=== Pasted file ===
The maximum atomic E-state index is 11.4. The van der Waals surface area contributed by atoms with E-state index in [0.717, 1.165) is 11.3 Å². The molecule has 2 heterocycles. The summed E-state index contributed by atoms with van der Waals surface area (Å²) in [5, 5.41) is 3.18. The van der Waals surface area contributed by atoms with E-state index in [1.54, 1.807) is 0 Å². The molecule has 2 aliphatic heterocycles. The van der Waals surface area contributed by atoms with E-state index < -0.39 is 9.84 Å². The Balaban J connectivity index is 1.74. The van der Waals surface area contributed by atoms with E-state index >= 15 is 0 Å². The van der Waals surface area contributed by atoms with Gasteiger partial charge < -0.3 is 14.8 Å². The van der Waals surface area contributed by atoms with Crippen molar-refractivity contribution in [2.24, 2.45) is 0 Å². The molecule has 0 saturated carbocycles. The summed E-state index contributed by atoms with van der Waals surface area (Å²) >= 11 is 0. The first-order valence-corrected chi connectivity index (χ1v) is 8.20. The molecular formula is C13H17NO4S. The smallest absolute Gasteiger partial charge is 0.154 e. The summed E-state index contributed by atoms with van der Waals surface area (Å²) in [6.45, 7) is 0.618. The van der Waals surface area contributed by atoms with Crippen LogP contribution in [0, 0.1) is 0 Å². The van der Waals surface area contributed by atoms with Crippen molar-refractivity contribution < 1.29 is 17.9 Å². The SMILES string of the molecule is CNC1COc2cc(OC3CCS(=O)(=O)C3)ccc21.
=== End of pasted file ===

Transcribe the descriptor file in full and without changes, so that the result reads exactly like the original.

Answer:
The maximum atomic E-state index is 11.4. The van der Waals surface area contributed by atoms with E-state index in [0.717, 1.165) is 11.3 Å². The molecule has 2 heterocycles. The summed E-state index contributed by atoms with van der Waals surface area (Å²) in [5, 5.41) is 3.18. The van der Waals surface area contributed by atoms with E-state index in [1.54, 1.807) is 0 Å². The molecule has 2 aliphatic heterocycles. The van der Waals surface area contributed by atoms with E-state index < -0.39 is 9.84 Å². The Balaban J connectivity index is 1.74. The van der Waals surface area contributed by atoms with E-state index >= 15 is 0 Å². The van der Waals surface area contributed by atoms with Gasteiger partial charge < -0.3 is 14.8 Å². The van der Waals surface area contributed by atoms with Crippen molar-refractivity contribution in [2.24, 2.45) is 0 Å². The molecule has 0 saturated carbocycles. The summed E-state index contributed by atoms with van der Waals surface area (Å²) >= 11 is 0. The first-order valence-corrected chi connectivity index (χ1v) is 8.20. The molecular formula is C13H17NO4S. The smallest absolute Gasteiger partial charge is 0.154 e. The summed E-state index contributed by atoms with van der Waals surface area (Å²) in [6.45, 7) is 0.618. The van der Waals surface area contributed by atoms with Crippen LogP contribution in [0, 0.1) is 0 Å². The van der Waals surface area contributed by atoms with Crippen molar-refractivity contribution < 1.29 is 17.9 Å². The SMILES string of the molecule is CNC1COc2cc(OC3CCS(=O)(=O)C3)ccc21.